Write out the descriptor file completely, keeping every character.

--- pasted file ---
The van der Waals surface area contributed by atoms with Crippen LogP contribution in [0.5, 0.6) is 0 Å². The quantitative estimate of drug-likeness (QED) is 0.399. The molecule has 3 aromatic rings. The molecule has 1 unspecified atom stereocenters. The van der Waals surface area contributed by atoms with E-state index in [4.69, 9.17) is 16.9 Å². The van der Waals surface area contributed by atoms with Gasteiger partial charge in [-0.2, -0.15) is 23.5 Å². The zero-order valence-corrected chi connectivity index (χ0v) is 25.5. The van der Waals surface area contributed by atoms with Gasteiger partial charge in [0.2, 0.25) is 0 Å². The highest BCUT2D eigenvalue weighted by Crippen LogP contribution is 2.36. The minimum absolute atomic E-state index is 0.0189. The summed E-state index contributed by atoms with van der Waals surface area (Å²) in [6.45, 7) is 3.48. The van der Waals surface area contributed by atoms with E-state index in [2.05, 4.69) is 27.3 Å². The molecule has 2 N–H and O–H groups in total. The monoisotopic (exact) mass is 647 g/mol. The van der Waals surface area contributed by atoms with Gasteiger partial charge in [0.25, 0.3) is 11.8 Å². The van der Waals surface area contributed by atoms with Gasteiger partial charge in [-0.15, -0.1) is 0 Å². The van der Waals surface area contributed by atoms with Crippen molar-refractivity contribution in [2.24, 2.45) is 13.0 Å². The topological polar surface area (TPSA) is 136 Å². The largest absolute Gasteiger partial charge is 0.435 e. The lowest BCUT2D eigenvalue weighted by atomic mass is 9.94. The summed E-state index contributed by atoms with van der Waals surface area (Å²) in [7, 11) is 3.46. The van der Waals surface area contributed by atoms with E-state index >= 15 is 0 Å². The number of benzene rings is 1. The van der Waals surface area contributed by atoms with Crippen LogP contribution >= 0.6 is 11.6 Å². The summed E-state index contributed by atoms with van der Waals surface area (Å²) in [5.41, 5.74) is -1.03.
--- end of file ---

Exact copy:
The van der Waals surface area contributed by atoms with Crippen LogP contribution in [0.5, 0.6) is 0 Å². The quantitative estimate of drug-likeness (QED) is 0.399. The molecule has 3 aromatic rings. The molecule has 1 unspecified atom stereocenters. The van der Waals surface area contributed by atoms with E-state index in [4.69, 9.17) is 16.9 Å². The van der Waals surface area contributed by atoms with Gasteiger partial charge in [-0.2, -0.15) is 23.5 Å². The zero-order valence-corrected chi connectivity index (χ0v) is 25.5. The van der Waals surface area contributed by atoms with Gasteiger partial charge in [0.2, 0.25) is 0 Å². The highest BCUT2D eigenvalue weighted by Crippen LogP contribution is 2.36. The minimum absolute atomic E-state index is 0.0189. The summed E-state index contributed by atoms with van der Waals surface area (Å²) in [6.45, 7) is 3.48. The van der Waals surface area contributed by atoms with E-state index in [2.05, 4.69) is 27.3 Å². The molecule has 2 N–H and O–H groups in total. The monoisotopic (exact) mass is 647 g/mol. The van der Waals surface area contributed by atoms with Gasteiger partial charge in [0.25, 0.3) is 11.8 Å². The van der Waals surface area contributed by atoms with Gasteiger partial charge in [-0.15, -0.1) is 0 Å². The van der Waals surface area contributed by atoms with Crippen molar-refractivity contribution in [2.24, 2.45) is 13.0 Å². The topological polar surface area (TPSA) is 136 Å². The largest absolute Gasteiger partial charge is 0.435 e. The lowest BCUT2D eigenvalue weighted by atomic mass is 9.94. The summed E-state index contributed by atoms with van der Waals surface area (Å²) in [7, 11) is 3.46. The van der Waals surface area contributed by atoms with E-state index >= 15 is 0 Å². The number of benzene rings is 1. The van der Waals surface area contributed by atoms with Crippen LogP contribution >= 0.6 is 11.6 Å². The summed E-state index contributed by atoms with van der Waals surface area (Å²) in [5.41, 5.74) is -1.03.